While Ginny rushed frantically from one place to another, little more than a red blur, Harry decided that the best place he could be was out of the way. And he sought to make that happen by absently de-gnoming the old garden, very much like he'd spent his summer holidays doing.
Before long, Neville joined him at it. Like Harry, he'd shed the top coat and his hat so that he wandered around in shirtsleeves and maroon trousers. "Good idea, mate," he told Harry fervently, climbing over the low fence to reach the garden. "That girlfriend of yours is…" He trailed off and glanced over his shoulder, as if expecting Ginny to be there. Seeing her nowhere, he turned back to Harry. "Absolutely bonkers."
"Yeah," Harry agreed, also glancing around for Ginny. "She's…taken the project a bit seriously."
"I'm surprised everybody didn't fly for the hills after what she did to Fred."
"Me too. Though I think his hair will turn back to its normal…texture… in a couple of days. Or she'll likely change it back for the photos. Hermione won't want a goo-haired groomsman. I hope." Harry plunged one hand into the weeds and yanked it out. Dangling and kicking madly was a bright gold garden gnome. "Ah, here's the one that bit Fred that one Christmas."
Neville eyed the golden gnome. "What in Merlin's bloody beard?"
Harry lobbed the gnome like a Quaffle, watched it fly. "He bit Fred's ankle. Ginny's not the only vicious Weasley."
"What was that?"
Both men whirled guiltily. At the sight of a very annoyed Ginny standing just beyond the garden fence, Harry turned an awkward shade of puce. "Er — nothing. That is, it was — er — just a bit of — Did anybody tell you that you look nice today?"
She stared balefully. Beside Harry, Neville began to fidget.
"Really nice," Harry continued, stammering. Though he wasn't lying, fear sweat began to run. Ginny had finally found time to change into her own dress for the wedding. "N-nicer than I've seen you looking in awhile. Uh, beautiful—"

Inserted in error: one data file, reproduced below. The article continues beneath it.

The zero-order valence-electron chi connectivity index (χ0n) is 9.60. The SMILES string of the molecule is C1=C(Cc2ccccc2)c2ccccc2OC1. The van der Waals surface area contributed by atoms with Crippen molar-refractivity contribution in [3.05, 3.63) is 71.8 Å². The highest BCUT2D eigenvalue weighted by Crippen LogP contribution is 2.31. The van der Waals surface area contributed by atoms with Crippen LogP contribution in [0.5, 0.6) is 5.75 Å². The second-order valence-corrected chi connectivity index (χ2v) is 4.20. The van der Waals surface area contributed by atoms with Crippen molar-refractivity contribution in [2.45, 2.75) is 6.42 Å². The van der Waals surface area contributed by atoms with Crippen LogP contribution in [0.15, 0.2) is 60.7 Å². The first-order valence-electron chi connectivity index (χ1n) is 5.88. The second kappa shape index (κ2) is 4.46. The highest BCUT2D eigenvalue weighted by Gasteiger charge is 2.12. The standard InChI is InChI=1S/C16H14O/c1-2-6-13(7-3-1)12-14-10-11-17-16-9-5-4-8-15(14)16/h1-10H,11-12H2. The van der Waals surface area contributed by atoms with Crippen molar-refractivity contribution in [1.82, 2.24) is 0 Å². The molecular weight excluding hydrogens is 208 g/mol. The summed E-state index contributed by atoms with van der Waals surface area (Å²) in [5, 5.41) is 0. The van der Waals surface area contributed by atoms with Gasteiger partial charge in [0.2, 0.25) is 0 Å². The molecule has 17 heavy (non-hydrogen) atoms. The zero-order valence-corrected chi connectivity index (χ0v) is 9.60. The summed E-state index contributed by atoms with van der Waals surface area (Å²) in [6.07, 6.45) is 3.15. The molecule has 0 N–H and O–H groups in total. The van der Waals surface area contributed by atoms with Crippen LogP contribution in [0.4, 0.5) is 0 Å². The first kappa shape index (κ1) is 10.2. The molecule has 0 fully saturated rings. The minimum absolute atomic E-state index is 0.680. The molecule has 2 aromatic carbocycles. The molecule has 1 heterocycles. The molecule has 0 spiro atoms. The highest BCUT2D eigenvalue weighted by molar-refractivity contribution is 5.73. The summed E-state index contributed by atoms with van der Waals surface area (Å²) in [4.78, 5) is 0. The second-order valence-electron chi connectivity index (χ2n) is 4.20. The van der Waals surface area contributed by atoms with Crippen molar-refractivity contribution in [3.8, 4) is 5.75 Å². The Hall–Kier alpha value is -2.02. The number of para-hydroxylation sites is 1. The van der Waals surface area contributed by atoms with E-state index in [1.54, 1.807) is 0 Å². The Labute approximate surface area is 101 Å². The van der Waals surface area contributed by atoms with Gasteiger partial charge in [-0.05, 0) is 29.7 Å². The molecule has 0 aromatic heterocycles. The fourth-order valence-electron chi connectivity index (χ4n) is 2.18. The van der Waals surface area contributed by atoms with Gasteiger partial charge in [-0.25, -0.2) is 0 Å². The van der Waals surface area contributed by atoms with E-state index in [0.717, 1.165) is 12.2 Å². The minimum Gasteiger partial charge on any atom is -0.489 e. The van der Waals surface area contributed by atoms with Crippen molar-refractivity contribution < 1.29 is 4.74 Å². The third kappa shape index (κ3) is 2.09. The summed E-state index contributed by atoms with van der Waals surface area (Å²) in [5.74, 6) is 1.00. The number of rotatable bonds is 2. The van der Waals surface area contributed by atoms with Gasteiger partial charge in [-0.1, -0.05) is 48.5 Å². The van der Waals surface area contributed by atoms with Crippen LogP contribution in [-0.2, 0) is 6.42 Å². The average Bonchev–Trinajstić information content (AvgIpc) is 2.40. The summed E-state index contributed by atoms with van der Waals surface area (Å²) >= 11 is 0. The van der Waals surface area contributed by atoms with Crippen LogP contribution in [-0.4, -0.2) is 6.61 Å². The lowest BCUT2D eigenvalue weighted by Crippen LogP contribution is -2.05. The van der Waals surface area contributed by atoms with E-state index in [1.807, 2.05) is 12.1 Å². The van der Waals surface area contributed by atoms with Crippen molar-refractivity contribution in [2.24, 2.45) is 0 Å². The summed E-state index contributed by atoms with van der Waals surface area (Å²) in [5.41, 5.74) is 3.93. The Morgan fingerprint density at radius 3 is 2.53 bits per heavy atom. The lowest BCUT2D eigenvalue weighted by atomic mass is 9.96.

"Gorgeous," Neville supplied for him.
"Gorgeous! Yes, that's it! Thanks, Nev—yes, Ginny, you look gor—absolutely stunning."
Ginny's eyes narrowed dangerously. Both men straightened, but the youngest Weasley merely sighed. "If it weren't the truth, I'd be hexing you bloody, Harry Potter. As it is, I need you in one piece. Your guest is here. He's in the house."
"Oh. Oh, right. Thanks." Harry studied Ginny's face for a long moment, debating his next move. Bravely taking the coward's exit, he fled as fast as he could, but he still heard Ginny ask, "So what was that about me being completely bonkers, Neville?"
He was too far away to hear Neville's terrified gulp, but he could imagine it very well.
Ginny fussed with her hair as she entered the Burrow, trying not to smile broadly. Neville had turned the same shade as oatmeal—and had very promptly fled. She wasn't supposed to find it amusing, but like her ability to lurk, she enjoyed scaring men out of their wits.
It was a sick, sick talent, but as long as she had it, she might as well enjoy it.
"Harry?" she called, knowing he'd be somewhere in the house with his guests. The rest of her family had abandoned the Burrow, doing final preparations for the wedding. Ron and Hermione would be arriving in less than thirty minutes, and she needed to gather everybody up for that moment. Or just Harry. She wasn't sure which reception would go over better.
"In the den! Come on back!"
She poked her head in, smiled. "Hey."
"Hey." He stood by the windows with an unfamiliar couple. "Are Ron and Hermione here yet?"